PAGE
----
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The multi-screen phenomenon

08 November 2010
The multi-screen phenomenon

Picture the scene: A teenage girl sits on the couch in front of the television watching one of her favourite shows when the commercial break kicks in. She opens up her laptop and clicks straight to her trusted online fashion site for some inspiration before her Saturday night out with friends. Whilst she waits for it to load, she picks up her phone and flicks through her latest Hotmail updates to see her boyfriend’s thoughts on the film he’s just been to see at the cinema. It’s not very difficult to imagine, is it?

The girl in question, according to two separate studies released by Microsoft Advertising and the European Interactive Advertising Association (EIAA), is one of a growing audience of European adults (16+) who own and use a TV, and access the internet via both a computer and smartphone on a weekly basis. According to Microsoft Advertising’s report ‘What’s On Their Screens; What’s On Their Minds’, she is one of an estimated 19 million ‘multi-screeners’ across seven of the key European markets - France, Germany, Italy, the Netherlands, Spain, Sweden, and the UK.

Multi-screeners are an example of how technology advancements are not only shaping how media is consumed but also empowering people to take charge of how they interact with it. By understanding the multi-screen consumer, the individual benefits of each screen and how they complement each other, advertisers are in a much stronger position to create compelling campaigns that engage their audience in the right way, with the right message, in the right environment.

So what do we know about the multi-screener? According to Microsoft’s report, they are both affluent and career-minded; they are also more responsive to advertising (27% more likely to agree that ads help them decide what to buy), driven by brand rather than price (52% stick to brands they like), willing to try new things (55%) and prepared to advocate for the products they like (54%). In terms of marketing messages, they crave content that is consistent, engaging and relevant and they want to be able access it across multiple screens. The EIAA’s research also suggests multi-screeners are sophisticated media meshers – 86% use at least one other media while they watch TV with 68% using the internet, compared to a European average of 30%.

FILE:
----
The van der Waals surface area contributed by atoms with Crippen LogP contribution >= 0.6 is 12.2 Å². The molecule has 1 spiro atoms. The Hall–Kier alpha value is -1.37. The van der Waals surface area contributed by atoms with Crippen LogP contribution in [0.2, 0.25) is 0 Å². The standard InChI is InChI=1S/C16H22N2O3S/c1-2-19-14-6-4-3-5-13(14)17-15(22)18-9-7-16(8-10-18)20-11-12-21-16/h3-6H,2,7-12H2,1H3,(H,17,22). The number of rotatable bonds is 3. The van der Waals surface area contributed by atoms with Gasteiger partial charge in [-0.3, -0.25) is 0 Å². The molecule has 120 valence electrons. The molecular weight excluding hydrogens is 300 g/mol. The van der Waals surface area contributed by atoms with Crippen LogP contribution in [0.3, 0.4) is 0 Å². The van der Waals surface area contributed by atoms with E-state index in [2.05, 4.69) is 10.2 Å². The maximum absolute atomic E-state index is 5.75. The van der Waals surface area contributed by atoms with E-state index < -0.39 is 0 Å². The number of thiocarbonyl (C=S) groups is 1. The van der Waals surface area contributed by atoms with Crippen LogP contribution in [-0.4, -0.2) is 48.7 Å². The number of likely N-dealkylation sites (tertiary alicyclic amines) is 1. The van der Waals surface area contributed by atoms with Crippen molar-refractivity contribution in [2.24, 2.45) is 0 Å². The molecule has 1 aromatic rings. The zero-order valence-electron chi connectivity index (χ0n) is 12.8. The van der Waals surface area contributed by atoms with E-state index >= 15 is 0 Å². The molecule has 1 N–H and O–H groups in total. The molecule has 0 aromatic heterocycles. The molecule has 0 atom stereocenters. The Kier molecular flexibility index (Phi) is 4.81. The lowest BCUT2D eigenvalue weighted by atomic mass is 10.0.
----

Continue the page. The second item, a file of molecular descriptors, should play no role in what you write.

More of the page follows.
Exposure across multiple devices and screens is also transforming multi-screeners’ paths to purchase: 38% credit online sources with driving initial product awareness (more than any other channel) and online accounts for 6 of the top 10 channels influencing multi-screen consumers’ purchase decisions. Significantly, 89% of multi-screeners claim to have made a purchase via their computer, and 30% via their smartphone.

TOMS, a charity that provides a new pair of shoes to a child in need each time a consumer purchases a pair of TOMS shoes, recently partnered with Microsoft Advertising for their ‘One Day Without Shoes’ event, reaching out to their target audience (18-34 year old adults) across PC, mobile and Xbox to persuade them to go barefoot for the day. Campaign evaluation revealed that the more advertising channels a consumer was exposed to, the more likely they were to be aware of the event and more importantly, the likelihood to take action increased – 78% of those exposed across three screens went online or bought TOMS shoes.

Both the EIAA and Microsoft Advertising research reports provide another clear call to action for the industry to embrace multi-screen advertising. Data from Microsoft’s study shows that 69% of multi-screeners believe that being able to access media and advertising across three screens, makes the content more useful and their media experience more relevant and informative. That’s both a clear challenge to brands to step up to the mark, and an invitation from consumers to deliver content when they want and in the way that they want.

There’s no question that today’s fragmented media landscape is a huge challenge for advertisers, and that consumers’ expectations have never been higher. But marketers who are willing to learn about the multi-screen consumer and adapt their marketing strategies accordingly will reap the rewards.


File EIAA_Multiscreeners_report

File MSA_Multiscreen_report

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Comments (1) 

Mattia Nicoletti 16:37, 30 June 2011
I was thinking about the multi-screen phenomenon. One month ago I wrote this article (in english) and I was really meaning that tv is simply a screen . We are people living with screens no matter how big they are. Screens rule the world, in advertising too.

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